El Clasico: From pigs' heads to beheadings, the violence which has scarred the magical Real-Barca derby

El Clasico rivalry causes violence around the world

El Clasico will take place at Nou Camp on Saturday

Friday, December 2, 2016

El Clasico, arguably the biggest match in world football will take place on Saturday, and billions of fans from all corners of the globe will be tuning in to see it.

The match between Barcelona and Real Madrid will be played at the the Camp Nou, the home of Barca and a venue which rivals the nearby Sagrada Familia for its transcendent appeal. The match between arguably Europe's two biggest clubs has a long history of magical skill and spectacular goals, bringing joy and jubilation to millions.

But it has also had a far darker side, with tensions rooted in Castille and Catalonia spreading to all corners of the world and spilling over into shocking violence.

One of the most prominent incidents occurred in the very crucible of the rivalry. Fourteen years ago supporters at Camp Nou became so enraged by the sight of Luis Figo, Real Madrid's star winger who had moved from Barcelona two years earlier, that they began to pelt their former hero with missiles - including one of the most gruesome foreign objects which has ever entered a football arena.

Figo had been an icon at Barcelona but the club decided to sell him, heralding a period in which Barca slipped into the doldrums and were eclipsed by the Galacticos of Real. Violence is relatively rare at Spanish football grounds but on this occasion Figo was pelted with bottles, rubbish, and a pig's head which had somehow been smuggled into the stadium. The player emerged unhurt but Catalan enmity towards him has barely abated in the fourteen years since then.

Since the Figo incident, interest in the Barca-Real games has reached a new pitch. Real's Galacticos - Beckham, Zidane, Raul and the rest - brought new international glamour to a fixture which had hitherto been a peripheral event beyond Spain. Then the Barca team of Messi, Xavi and Iniesta made Barca the darlings of world football, a sporting mega-brand on a par with the New York Yankees.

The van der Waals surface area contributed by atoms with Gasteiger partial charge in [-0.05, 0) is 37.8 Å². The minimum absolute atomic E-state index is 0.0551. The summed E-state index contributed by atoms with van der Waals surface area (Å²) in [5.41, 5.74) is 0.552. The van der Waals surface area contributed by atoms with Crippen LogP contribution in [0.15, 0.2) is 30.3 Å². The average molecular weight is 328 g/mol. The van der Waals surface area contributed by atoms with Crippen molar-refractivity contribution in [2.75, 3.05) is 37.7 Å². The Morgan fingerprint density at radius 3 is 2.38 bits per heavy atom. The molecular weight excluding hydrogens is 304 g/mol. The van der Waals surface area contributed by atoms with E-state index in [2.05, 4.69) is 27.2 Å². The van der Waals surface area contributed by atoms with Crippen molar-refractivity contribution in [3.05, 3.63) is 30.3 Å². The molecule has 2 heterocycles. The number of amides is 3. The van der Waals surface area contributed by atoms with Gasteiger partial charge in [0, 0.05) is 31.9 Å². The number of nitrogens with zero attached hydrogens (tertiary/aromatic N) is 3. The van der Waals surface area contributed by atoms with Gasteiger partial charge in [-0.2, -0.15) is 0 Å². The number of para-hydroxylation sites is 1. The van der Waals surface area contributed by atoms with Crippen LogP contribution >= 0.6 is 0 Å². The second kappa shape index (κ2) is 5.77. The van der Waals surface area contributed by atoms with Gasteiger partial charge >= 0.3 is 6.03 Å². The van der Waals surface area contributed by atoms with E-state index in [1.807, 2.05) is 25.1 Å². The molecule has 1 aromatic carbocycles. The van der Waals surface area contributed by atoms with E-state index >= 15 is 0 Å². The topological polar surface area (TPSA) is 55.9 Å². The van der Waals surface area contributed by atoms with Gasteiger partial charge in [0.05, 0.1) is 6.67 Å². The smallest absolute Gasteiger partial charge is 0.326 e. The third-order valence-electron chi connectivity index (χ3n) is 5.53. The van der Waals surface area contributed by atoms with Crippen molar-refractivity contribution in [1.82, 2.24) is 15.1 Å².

Bosses of the two clubs have been happy to accommodate their burgeoning global audience - tomorrow's fixture has been scheduled for 3.15pm to cater for the Chinese audience. The surge in interest has made the two clubs even richer than ever, allowing them to pay superstar wages and remodel their huge stadiums. But in some of the world's poorest countries it has led to chaos, vandalism and even murder.

Scuffles between fans are common. This video from El Salvador, for example, shows fans bedecked in their club's shirts brawling in the street in 2012 before the fight is brought to a merciful end by the police.

 Yet the violence can go much further. In 2011 an Angolan state news agency reported that a teenager  hadshot his father to death after an argument about the Real v Barcelona game. His father died at the scene and the teenager then went on the run, according to the report.

In Iraq, the interest in El Clasico has been cited as a source of unity in a country so bitterly and tragically divided over recent years. But in 2013 the match led to fatal discord when a Barcelona supporter reportedly got into an argument with a Real Madrid supporter and beheaded him, according to Baghdad newspaper Al Zaman.

Last year violence spread to South Korea, according to news website Berita Hati, as a man was stabbed at a cafe whilst watching the game with fellow supporters.

In India earlier this year, a man who was celebrating his birthday began to argue with another about whether Messi or Ronaldo was the better player - an argument not strictly related to El Clasico but intrinsically wedded to the rivalry that accompanies it.

A police inspector said the man smashed a glass against a wall, leaving the other man to pick up a shard and cut his friend's throat in a rage. All over an argument which has been played out thousands of times all over the world and most of us would admit was pretty pointless.

But such are the passions this very special game can create. Bill Shankly's old quote about football being more important than life and death is never more apposite than when Los Blancos and La Penya Blaugrana lock horns.

Win, lose or draw, the rivalry is sure to bubble over somewhere in the world tomorrow.